Lord Kalvan of Otherwhen

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Lord Kalvan of Otherwhen
LordKalvanOfOtherwhen.jpg
First edition
AuthorH. Beam Piper
Cover artistJack Gaughan
CountryUnited States
LanguageEnglish
GenreScience fiction
PublisherAce Books
Publication date
1965
Media typePrint (Paperback)
OCLC16393576
Followed byGreat Kings' War 

Lord Kalvan of Otherwhen is a 1965 science fiction novel by American writer H. Beam Piper; it is part of his Paratime series of stories, and was expanded by other writers (mainly John F. Carr) to form the Kalvan series. It recounts the adventures of a Pennsylvania state trooper who is accidentally transported to a more backward parallel universe. It is Piper's last science fiction novel.

The book is an expanded version of the novelettes "Gunpowder God", which had been published in the November 1964 issue of Analog Science Fiction and Fact, and "Down Styphon!", which had been published in the November 1965 issue of Analog. "Gunpowder God" itself is a Paratime-series rewrite of the unpublished story "When in the Course", which takes place in the Terro-Human Future History milieu.

Plot summary[edit]

Humans on an advanced time-line have discovered "lateral" time dimensions that allow them to travel to "worlds of alternate probability". They use it to exploit natural resources from these alternate realities. The Paratime Police are tasked to keep the invention of lateral "time travel" secret and to combat abuses. Occasionally, objects or people get caught in the paratime "conveyors" and are inadvertently transported to alternate timelines. This happens to Corporal Calvin Morrison of the Pennsylvania State Police.

Morrison ends up in a significantly different version of Pennsylvania. Initially confused by the old-growth forest and lack of settlements, Morrison meets some friendly peasants who speak an unknown language. When they are attacked by a raiding party armed with flintlock pistols, Morrison is able to fight them off with his police-issue .38 revolver. Reinforcements arrive, but in the confusion, he is wounded by the beautiful young woman leading them. While recuperating, he learns the local language.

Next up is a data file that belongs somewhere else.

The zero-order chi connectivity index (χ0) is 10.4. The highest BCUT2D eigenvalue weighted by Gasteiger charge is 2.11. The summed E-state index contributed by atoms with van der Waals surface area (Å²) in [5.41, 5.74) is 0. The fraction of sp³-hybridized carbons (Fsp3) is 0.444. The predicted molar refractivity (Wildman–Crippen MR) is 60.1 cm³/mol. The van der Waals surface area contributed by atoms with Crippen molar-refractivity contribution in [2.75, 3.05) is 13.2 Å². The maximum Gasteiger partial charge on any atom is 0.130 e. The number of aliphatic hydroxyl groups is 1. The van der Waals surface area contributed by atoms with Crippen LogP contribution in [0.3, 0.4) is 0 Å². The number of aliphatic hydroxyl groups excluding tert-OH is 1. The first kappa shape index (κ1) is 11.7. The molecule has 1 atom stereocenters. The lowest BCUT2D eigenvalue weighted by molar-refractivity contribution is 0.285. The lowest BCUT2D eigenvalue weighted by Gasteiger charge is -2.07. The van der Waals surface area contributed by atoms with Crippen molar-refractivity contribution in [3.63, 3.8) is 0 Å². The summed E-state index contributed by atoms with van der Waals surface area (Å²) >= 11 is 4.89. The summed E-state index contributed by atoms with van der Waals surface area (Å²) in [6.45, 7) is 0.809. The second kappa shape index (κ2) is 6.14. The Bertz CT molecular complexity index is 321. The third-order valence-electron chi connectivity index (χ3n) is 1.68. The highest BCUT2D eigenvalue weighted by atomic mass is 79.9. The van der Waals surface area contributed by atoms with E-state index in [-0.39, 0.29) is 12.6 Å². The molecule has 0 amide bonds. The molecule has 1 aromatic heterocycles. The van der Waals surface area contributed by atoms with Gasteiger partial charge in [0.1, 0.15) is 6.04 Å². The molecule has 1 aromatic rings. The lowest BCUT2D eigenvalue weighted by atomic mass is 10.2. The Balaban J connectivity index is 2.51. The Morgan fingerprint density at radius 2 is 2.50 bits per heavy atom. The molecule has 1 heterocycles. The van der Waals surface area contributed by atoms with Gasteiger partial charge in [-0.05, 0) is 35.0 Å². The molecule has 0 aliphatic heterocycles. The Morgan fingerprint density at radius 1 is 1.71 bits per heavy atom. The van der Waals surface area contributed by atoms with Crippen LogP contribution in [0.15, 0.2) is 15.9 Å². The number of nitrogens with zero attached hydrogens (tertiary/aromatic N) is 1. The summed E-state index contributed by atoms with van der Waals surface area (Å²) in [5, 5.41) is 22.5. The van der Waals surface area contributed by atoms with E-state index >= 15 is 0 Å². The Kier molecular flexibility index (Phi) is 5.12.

This alternate version of North America is split up into a number of kingdoms, each composed of small principalities, with a level of technology roughly equivalent to that of the late European Renaissance. Morrison finds himself the guest of Prince Ptosphes of Hostigos — whose daughter Rylla was the one who shot him by mistake. He learns that the principality is being threatened by two of their neighbors, Nostor and Sask, with a third, Beshta, hungrily looking on. Ptosphes' overlord, Great King Kaiphranos of Hos-Harphax, refuses to intervene because the priests of the god Styphon want Hostigos to be destroyed. The religious sect uses its monopoly on black gunpowder, known as "fireseed", to control the various princes and kings. Hostigos has a sulfur spring; since sulfur is a key ingredient of fireseed, Styphon's House intends to seize that spring once Hostigos is destroyed.